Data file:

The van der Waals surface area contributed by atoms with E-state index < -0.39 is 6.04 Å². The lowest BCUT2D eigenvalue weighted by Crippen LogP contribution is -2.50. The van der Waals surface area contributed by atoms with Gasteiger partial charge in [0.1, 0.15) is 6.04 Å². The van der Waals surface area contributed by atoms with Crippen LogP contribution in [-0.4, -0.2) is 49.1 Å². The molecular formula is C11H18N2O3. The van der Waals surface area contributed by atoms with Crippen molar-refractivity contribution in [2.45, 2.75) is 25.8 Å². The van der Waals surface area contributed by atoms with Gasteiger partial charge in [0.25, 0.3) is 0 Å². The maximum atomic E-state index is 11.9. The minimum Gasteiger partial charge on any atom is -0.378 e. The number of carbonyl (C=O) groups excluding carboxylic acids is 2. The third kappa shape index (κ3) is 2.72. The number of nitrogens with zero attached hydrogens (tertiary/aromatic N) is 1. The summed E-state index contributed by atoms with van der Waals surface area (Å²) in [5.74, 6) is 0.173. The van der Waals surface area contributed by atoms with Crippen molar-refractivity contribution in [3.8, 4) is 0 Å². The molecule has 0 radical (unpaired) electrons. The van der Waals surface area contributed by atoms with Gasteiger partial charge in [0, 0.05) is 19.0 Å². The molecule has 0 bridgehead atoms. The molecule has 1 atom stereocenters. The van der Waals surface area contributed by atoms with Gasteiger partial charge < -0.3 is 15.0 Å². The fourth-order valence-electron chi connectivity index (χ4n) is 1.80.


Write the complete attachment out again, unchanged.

The van der Waals surface area contributed by atoms with E-state index < -0.39 is 6.04 Å². The lowest BCUT2D eigenvalue weighted by Crippen LogP contribution is -2.50. The van der Waals surface area contributed by atoms with Gasteiger partial charge in [0.1, 0.15) is 6.04 Å². The van der Waals surface area contributed by atoms with Crippen LogP contribution in [-0.4, -0.2) is 49.1 Å². The molecular formula is C11H18N2O3. The van der Waals surface area contributed by atoms with Crippen molar-refractivity contribution in [2.45, 2.75) is 25.8 Å². The van der Waals surface area contributed by atoms with Gasteiger partial charge in [0.25, 0.3) is 0 Å². The maximum atomic E-state index is 11.9. The minimum Gasteiger partial charge on any atom is -0.378 e. The number of carbonyl (C=O) groups excluding carboxylic acids is 2. The third kappa shape index (κ3) is 2.72. The number of nitrogens with zero attached hydrogens (tertiary/aromatic N) is 1. The summed E-state index contributed by atoms with van der Waals surface area (Å²) in [5.74, 6) is 0.173. The van der Waals surface area contributed by atoms with Crippen molar-refractivity contribution in [3.8, 4) is 0 Å². The molecule has 0 radical (unpaired) electrons. The van der Waals surface area contributed by atoms with Gasteiger partial charge in [0, 0.05) is 19.0 Å². The molecule has 0 bridgehead atoms. The molecule has 1 atom stereocenters. The van der Waals surface area contributed by atoms with Gasteiger partial charge < -0.3 is 15.0 Å². The fourth-order valence-electron chi connectivity index (χ4n) is 1.80.